All the explicitly analog, non-networked technology and mechanically legible environs of the ship are a bulwark against the virtual. In Battlestar this virtual is both digital and biological.
Hence the dinginess of the ship, the sense that every space is grimy and everyone is sweaty stands in defiant contrast to to shiny contours of the Cylon fighter ships and foot soldiers, just as the crew stands in bedraggled contrast to the airbrushed, porn model perfection of six.
As the series progresses, it complicates and eventually deconstructs precisely this opposition. The human and the virtual, the biological and the artificially coded, are inextricably intertwined, from the central human characters who turn out to be Cylons to Cylon bio-technology used to reinforce the ship itself.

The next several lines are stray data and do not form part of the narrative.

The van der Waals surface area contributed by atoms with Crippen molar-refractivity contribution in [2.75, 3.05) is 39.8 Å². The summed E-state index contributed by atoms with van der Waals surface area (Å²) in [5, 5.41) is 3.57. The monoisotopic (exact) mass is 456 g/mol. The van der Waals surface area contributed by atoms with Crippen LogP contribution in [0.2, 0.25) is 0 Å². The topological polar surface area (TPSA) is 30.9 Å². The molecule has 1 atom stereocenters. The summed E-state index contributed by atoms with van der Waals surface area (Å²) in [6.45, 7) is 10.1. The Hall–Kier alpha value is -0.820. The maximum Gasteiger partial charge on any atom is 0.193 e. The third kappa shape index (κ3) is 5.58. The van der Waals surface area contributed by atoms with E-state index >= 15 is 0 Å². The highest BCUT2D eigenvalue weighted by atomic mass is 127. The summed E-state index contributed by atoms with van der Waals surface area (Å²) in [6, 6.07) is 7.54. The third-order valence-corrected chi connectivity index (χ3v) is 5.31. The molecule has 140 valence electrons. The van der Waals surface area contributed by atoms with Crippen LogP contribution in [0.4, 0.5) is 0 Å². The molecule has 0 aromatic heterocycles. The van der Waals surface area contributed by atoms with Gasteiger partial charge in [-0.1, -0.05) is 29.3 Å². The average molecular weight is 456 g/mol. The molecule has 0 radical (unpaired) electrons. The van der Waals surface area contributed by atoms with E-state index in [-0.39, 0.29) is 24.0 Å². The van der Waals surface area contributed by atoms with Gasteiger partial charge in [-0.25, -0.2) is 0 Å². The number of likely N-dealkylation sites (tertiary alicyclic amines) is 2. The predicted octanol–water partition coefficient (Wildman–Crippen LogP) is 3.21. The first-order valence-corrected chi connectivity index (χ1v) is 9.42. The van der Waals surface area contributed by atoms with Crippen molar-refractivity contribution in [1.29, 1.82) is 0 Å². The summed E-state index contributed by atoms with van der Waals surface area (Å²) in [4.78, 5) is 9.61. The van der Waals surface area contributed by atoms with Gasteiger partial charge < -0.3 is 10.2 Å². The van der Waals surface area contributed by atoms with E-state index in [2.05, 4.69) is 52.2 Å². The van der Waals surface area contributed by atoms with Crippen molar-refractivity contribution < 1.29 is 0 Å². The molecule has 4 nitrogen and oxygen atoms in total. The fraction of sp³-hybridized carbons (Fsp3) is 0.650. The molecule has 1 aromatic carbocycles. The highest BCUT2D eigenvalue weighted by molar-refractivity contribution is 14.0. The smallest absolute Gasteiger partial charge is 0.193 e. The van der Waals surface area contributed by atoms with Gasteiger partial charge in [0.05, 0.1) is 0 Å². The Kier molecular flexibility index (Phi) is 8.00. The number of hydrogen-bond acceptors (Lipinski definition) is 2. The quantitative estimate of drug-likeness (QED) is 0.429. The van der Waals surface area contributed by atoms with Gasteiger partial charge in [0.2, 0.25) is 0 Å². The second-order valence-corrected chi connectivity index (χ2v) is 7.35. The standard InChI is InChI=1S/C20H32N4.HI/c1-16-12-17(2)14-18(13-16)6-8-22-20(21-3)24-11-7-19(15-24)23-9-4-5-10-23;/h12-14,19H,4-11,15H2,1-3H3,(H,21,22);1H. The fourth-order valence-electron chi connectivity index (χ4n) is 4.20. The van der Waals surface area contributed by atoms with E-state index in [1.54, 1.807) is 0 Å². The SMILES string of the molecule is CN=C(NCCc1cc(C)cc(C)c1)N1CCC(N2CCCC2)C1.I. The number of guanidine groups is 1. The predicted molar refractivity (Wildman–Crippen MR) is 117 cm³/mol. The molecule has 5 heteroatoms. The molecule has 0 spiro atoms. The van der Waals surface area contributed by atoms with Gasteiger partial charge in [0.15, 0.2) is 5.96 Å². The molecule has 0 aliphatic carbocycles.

One crux, or at least crucial pivot point for this is when the ship finally finds humans original home world and discovers that Cylons were already there with us. At the point of origin one finds not the pure and uncomplicated, not the simple Platonic essence, but the hybrid. We are hybrids, complicated and compromised, fundamentally entangled with the non-human, all the way down.